|Ban on Most Outdoor Portable Commercial Signs Unconstitutional|
Appeals court affirmed that a near blanket restriction on portable commercial advertising signs was unconstitutional. The city has a legitimate interest in traffic safety and aesthetics, but regulations of advertising must be reasonable in achieving such interests.
First Amendment, Advertising, Portable Signs, City Ordinance
|C A S E S U M M A R Y|
The City of Redmond, Washington, enacted an ordinance that prohibited portable signs, except for real estate signs. The ban included signs on trailers, sandwich boards, sidewalk signs, and other commercial outdoor portable and offsite signs. Ballen, owner of a bagel shop, hired an employee to stand on the sidewalk in the mornings wearing a sign that read: "Fresh Bagels - Now Open." The city told Ballen to stop. He sued for a determination that the ordinance was unconstitutional. The district court agreed with Ballen. The city appealed.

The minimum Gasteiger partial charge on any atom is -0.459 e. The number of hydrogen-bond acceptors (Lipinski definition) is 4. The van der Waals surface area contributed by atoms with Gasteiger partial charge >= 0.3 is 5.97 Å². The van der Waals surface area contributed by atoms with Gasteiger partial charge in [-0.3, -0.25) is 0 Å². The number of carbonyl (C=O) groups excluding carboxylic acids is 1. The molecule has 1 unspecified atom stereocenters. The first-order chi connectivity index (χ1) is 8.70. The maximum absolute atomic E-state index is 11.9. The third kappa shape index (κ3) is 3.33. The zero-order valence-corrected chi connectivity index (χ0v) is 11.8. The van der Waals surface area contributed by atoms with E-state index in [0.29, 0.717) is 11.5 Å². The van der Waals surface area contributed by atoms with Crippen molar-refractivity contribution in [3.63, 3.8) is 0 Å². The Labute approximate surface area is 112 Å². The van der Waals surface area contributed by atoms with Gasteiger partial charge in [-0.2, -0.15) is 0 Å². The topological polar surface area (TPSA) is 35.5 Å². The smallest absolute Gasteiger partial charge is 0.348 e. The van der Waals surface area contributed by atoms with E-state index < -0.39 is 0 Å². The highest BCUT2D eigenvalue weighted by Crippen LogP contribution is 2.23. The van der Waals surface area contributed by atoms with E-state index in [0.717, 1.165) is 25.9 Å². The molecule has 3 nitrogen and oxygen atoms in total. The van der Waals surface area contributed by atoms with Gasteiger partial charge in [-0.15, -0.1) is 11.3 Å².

Affirmed. The ordinance violates the First Amendment. The city contends the ordinance is justified by its interest in traffic safety and aesthetics. There must be a "reasonable fit" between the city's interests and the restrictions imposed to achieve those goals. As the Supreme Court has held, regulation of lawful speech must be no more extensive than is necessary to achieve valid government interests. This blanket restriction is too far reaching.
Ballen v. City of Redmond, 466 F.3d 736 (9th Cir., 2006)
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